UNCERTAINTY over Brexit could cost the British motor industry an estimated £6.5bn as consumers become more cautious about buying a new car, according to a new study.
The study from AA Cars, the used car website, found that an estimated 377,000 motorists “strongly agreed” that Brexit was making them think twice about buying a new car.
Around a quarter of the motorists who were surveyed on behalf of AA Cars predicted that leaving the EU will push up the price of everyday driving costs.
Twenty three per cent of respondents expected new car prices to rise, and 26 per cent were concerned about a possible spiralling cost of fuel.
Drivers in Scotland were the most pessimistic about car prices, with a third “agreeing strongly” that we will see price increases due to Brexit.
The AA-Populus poll, which surveyed 15,470 AA members about their car buying intentions in light of the EU referendum, also found that six per cent of drivers “strongly agreed” with the statement that they will delay buying a new car until they know what Brexit really means.
Altogether, seven per cent of respondents said they “strongly agreed” that Brexit was making them think twice about buying a new car’.
According to the Society of Motor Manufacturers and Traders (SMMT) there were 2.69m new car registrations last year.
An AA Cars spokesman said: “Over the next two years, as the UK negotiates its way out of the EU, that’s a potential 5.39m new registrations in 2017-2018.”
Seven per cent of this figure is just under 377,000, the spokesman added.
Younger drivers are among those who are feeling the most concerned, with nine per cent of 25-34 year olds stating they had been put off buying a brand-new car by Brexit, with one in 10 of that age group looking to buy a used car instead.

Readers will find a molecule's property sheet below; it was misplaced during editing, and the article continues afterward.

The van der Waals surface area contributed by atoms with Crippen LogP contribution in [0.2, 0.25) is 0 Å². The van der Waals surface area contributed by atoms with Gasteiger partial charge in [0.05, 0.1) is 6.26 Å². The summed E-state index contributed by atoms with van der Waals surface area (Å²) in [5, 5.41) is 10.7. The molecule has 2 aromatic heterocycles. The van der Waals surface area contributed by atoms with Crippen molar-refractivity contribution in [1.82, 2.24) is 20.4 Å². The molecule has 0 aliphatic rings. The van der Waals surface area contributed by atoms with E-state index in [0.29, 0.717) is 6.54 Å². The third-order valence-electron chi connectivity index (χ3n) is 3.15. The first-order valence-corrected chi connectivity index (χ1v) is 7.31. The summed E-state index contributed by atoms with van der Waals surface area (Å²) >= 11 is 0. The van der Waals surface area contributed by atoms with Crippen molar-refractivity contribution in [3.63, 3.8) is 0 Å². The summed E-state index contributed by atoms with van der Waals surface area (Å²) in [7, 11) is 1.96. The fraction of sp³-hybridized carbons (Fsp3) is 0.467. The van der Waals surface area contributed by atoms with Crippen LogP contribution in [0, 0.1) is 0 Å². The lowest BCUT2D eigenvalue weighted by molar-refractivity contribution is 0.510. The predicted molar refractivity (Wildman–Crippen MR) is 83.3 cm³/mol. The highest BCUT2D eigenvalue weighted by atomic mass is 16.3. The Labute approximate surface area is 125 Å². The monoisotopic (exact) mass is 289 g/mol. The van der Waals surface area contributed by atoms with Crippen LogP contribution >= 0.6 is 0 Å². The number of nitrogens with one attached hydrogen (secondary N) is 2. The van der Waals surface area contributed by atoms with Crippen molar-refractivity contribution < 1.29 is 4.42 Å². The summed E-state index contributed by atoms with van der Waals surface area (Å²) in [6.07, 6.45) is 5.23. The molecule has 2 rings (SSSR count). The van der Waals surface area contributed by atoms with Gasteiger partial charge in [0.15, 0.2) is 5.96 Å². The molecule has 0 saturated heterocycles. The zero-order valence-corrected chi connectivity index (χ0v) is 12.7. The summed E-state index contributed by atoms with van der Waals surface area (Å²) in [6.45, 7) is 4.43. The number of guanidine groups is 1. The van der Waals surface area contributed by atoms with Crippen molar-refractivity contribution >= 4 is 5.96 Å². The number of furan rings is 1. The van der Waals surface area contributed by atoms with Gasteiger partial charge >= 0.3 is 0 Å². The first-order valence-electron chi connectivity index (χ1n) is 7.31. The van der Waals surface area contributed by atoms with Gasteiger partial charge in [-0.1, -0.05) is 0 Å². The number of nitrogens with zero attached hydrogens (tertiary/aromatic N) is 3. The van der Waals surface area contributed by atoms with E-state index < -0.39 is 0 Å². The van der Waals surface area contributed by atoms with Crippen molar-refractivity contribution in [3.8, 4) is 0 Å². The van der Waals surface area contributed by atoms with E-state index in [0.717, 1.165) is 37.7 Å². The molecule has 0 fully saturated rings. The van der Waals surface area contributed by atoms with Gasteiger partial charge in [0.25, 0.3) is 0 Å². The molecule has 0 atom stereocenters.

Simon Benson, the director of motoring services at AA Cars, said: “It’s impossible to predict exactly what Brexit will mean for the British motor industry, but it’s already clear that the current climate of uncertainty is having a real impact on car buying intentions across the UK.
“With rising inflation likely to weaken consumer confidence, and a first Bank of England rate rise for many years now looking far less remote, many drivers across the UK have quietly started to pull back spending on big ticket items such as brand new cars. “It’s hardly surprising that their intentions towards buying second-hand have hardened as a result.
“Collectively, Brexit fears could hit the British motor industry for six billion,’’ he added.
“The UK has done well in the short-term to solidify high-profile deals with certain manufacturers, but until we can truly clarify what international trade is going to look like in two years’ time, the automotive industry is going to be at the whim of a growing number of social and economic headwinds.”
The UK’s new car market grew by 8.4 per cent in March, which is the highest monthly growth since records began, according to figures released earlier this month from the SMMT. Altogether, 562,337 new cars were registered in March, which was more than double the number in the first two months of the year combined, the SMMT said.
Earlier this month, Mike Hawes, the Society of Motor Manufacturers and Traders (SMMT) chief executive, said: “Looking ahead to the rest of the year, we still expect the market to cool only slightly given broader political uncertainties as there are still attractive deals on offer.”